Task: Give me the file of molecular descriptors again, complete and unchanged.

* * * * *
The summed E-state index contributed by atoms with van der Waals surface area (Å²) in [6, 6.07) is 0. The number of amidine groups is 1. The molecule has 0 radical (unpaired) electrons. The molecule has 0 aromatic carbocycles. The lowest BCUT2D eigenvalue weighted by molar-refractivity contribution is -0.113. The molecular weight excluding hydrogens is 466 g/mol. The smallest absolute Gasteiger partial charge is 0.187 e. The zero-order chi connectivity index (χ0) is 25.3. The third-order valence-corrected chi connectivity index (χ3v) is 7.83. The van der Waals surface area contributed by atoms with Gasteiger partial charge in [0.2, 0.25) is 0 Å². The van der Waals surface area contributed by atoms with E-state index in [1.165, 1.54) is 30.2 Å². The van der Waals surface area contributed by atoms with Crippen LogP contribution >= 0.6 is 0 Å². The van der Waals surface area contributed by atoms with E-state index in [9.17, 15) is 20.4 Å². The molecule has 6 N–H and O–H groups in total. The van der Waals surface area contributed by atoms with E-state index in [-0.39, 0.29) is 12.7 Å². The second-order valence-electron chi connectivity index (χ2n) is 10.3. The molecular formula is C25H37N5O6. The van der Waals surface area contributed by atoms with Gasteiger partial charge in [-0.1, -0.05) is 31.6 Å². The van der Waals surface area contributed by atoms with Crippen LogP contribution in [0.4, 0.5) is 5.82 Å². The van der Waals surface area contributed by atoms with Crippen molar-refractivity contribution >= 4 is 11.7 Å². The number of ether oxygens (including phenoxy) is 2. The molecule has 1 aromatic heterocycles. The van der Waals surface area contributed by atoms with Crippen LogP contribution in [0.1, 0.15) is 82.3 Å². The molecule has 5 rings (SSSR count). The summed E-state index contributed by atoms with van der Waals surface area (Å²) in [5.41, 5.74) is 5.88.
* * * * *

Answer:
The summed E-state index contributed by atoms with van der Waals surface area (Å²) in [6, 6.07) is 0. The number of amidine groups is 1. The molecule has 0 radical (unpaired) electrons. The molecule has 0 aromatic carbocycles. The lowest BCUT2D eigenvalue weighted by molar-refractivity contribution is -0.113. The molecular weight excluding hydrogens is 466 g/mol. The smallest absolute Gasteiger partial charge is 0.187 e. The zero-order chi connectivity index (χ0) is 25.3. The third-order valence-corrected chi connectivity index (χ3v) is 7.83. The van der Waals surface area contributed by atoms with Gasteiger partial charge in [0.2, 0.25) is 0 Å². The van der Waals surface area contributed by atoms with E-state index in [1.165, 1.54) is 30.2 Å². The van der Waals surface area contributed by atoms with Crippen LogP contribution >= 0.6 is 0 Å². The van der Waals surface area contributed by atoms with E-state index in [9.17, 15) is 20.4 Å². The molecule has 6 N–H and O–H groups in total. The van der Waals surface area contributed by atoms with E-state index in [-0.39, 0.29) is 12.7 Å². The second-order valence-electron chi connectivity index (χ2n) is 10.3. The molecular formula is C25H37N5O6. The van der Waals surface area contributed by atoms with Gasteiger partial charge in [-0.1, -0.05) is 31.6 Å². The van der Waals surface area contributed by atoms with Crippen LogP contribution in [0.4, 0.5) is 5.82 Å². The van der Waals surface area contributed by atoms with Crippen molar-refractivity contribution >= 4 is 11.7 Å². The number of ether oxygens (including phenoxy) is 2. The molecule has 1 aromatic heterocycles. The van der Waals surface area contributed by atoms with Crippen LogP contribution in [0.1, 0.15) is 82.3 Å². The molecule has 5 rings (SSSR count). The summed E-state index contributed by atoms with van der Waals surface area (Å²) in [5.41, 5.74) is 5.88.